Fred Anquetil standing in his crop of oats on his farm in the Burnt Lake district west of Red Deer in 1923. (Red Deer Archives photo)

Fred Anquetil standing in his crop of oats on his farm in the Burnt Lake district west of Red Deer in 1923. (Red Deer Archives photo)

Michael Dawe: Fred Anquetil was a faithful celebrants of St. Patrick’s Day in early Red Deer

Today is St. Patrick’s Day. It is an occasion celebrated by millions of people, regardless of whether they are Irish or not. One of the most faithful celebrants of the day in early Red Deer was Fred Anquetil.

Frederick Anquetil was born on March 27, 1884, but not in Ireland, but rather on Alderney in the Channel Islands. He emigrated to Canada in 1906 and homesteaded in the Leslieville area west of Red Deer.

It was not a great experience. He spent the brutal winter of 1906-07 in a tent. At one point, the snowfall was so heavy that Anquetil and his partner, Arnold Brookes, could not find their tent as it was buried under the drifts.

In order to make some cash, Anquetil worked for a neighbour, making $1 per day and “lots and lots of porridge.” Anquetil slept in a homemade cot, nestled in the eves, above the kitchen.

Most of the work on the homestead involved breaking land with four bulls. Anquetil later wrote that he broke more harness than land. He also spoke of the clouds of mosquitoes and bulldog flies, so thick that blood was often streaming down his face.

Not surprisingly, Anquetil decided to give up the homestead and briefly went back to Britain. However, he was soon back in Red Deer. He briefly went into partnership with Sam Wilson in the Alberta Meat Market.

Anquetil got a job as a constable with the Red Deer Police Department. He also worked as the sanitary inspector and manager of the farmer’s market. During the tight budget years at the start of the First World War, city council found that instead of laying Anquetil off for the winter, as directed, the Board of Health had kept him on. Council was forced, however, to temper its anger by the fact that Red Deer recorded some of the lowest health and sanitation problems of any city in Alberta.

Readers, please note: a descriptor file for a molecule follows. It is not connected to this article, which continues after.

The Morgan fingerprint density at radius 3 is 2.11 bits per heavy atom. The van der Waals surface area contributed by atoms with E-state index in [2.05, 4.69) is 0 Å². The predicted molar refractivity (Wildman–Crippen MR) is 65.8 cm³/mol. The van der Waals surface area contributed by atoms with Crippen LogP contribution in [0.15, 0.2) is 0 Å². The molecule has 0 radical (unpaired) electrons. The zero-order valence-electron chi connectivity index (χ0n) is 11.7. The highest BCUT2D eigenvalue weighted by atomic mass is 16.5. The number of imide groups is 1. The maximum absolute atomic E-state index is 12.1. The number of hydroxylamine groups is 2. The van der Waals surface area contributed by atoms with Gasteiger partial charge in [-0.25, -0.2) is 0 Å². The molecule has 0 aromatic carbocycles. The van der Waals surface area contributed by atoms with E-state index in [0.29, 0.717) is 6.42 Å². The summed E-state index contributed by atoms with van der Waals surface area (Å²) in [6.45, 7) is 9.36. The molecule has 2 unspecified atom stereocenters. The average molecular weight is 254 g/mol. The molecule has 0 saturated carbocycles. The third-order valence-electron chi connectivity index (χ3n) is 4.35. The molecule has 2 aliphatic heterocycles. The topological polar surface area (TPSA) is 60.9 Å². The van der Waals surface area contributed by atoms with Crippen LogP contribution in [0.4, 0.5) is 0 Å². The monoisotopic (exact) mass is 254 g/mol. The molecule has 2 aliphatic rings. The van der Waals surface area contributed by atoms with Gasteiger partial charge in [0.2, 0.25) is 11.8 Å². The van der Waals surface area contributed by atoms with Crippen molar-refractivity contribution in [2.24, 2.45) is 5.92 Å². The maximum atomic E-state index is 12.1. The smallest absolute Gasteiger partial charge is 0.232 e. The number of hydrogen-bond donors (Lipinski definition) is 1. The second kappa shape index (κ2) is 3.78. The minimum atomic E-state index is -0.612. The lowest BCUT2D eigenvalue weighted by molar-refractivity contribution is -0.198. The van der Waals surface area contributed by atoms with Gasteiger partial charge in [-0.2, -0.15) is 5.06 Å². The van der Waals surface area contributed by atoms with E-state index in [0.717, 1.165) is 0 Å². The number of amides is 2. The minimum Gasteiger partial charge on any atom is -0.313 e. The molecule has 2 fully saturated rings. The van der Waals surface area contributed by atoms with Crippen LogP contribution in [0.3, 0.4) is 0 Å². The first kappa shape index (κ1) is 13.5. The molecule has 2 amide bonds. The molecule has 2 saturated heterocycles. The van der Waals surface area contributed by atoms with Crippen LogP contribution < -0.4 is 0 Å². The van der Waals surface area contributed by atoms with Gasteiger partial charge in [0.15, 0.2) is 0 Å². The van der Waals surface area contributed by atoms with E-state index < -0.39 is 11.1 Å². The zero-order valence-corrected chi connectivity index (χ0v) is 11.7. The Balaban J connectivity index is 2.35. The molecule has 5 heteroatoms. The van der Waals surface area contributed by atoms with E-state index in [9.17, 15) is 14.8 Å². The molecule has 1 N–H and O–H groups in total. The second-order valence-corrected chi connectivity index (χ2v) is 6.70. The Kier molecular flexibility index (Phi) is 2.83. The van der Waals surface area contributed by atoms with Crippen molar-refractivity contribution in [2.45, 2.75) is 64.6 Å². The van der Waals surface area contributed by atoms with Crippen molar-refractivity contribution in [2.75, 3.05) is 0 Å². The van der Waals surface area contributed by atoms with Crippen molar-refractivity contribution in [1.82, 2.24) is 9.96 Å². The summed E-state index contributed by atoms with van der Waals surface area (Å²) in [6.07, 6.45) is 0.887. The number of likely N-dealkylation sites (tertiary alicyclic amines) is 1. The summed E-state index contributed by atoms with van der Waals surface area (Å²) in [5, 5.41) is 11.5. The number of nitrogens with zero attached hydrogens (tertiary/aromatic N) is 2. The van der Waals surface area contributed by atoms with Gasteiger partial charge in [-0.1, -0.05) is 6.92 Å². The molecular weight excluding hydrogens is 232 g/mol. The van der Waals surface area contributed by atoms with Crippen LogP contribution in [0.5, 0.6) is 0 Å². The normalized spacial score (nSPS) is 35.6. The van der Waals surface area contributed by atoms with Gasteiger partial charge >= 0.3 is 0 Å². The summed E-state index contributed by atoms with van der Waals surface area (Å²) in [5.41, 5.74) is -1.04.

In 1916, Anquetil decided to enlist in the 187 Battalion. He then transferred to the 37 Forestry Company where he attained the rank of sergeant. In December 1917, near St. Quentin, France, he was injured when an anti-aircraft shell exploded next to him. The incident gave him a case of shell shock (PTSD). He also remained very hard of hearing for the rest of his life.

Once back in Red Deer in the spring of 1918, Anquetil was rehired as a night constable and the sanitary inspector. However, he was soon stricken with the dreaded Spanish flu, from which he eventually recovered.

Anquetil, with his wife Agnes and daughter Gretchen, then took up a farm in the Burnt Lake area. Again, the farming venture was not a success. In 1924, he decided to move back into Red Deer. Anquetil and Agnes became active in the Horticultural Society and won many awards for their garden.

In 1926, Anquetil got a new job as the manager of the Legion in Red Deer. He began an annual tradition of painting the public fountain on Ross Street green for St. Patrick’s Day. The fountain was a large cast iron affair with an outlet for people, a small step-up for children, a large street side trough for horses and a small overflow basin for dogs. It is unclear how Anquetil managed to get the paint to stick in the years when the weather was very cold.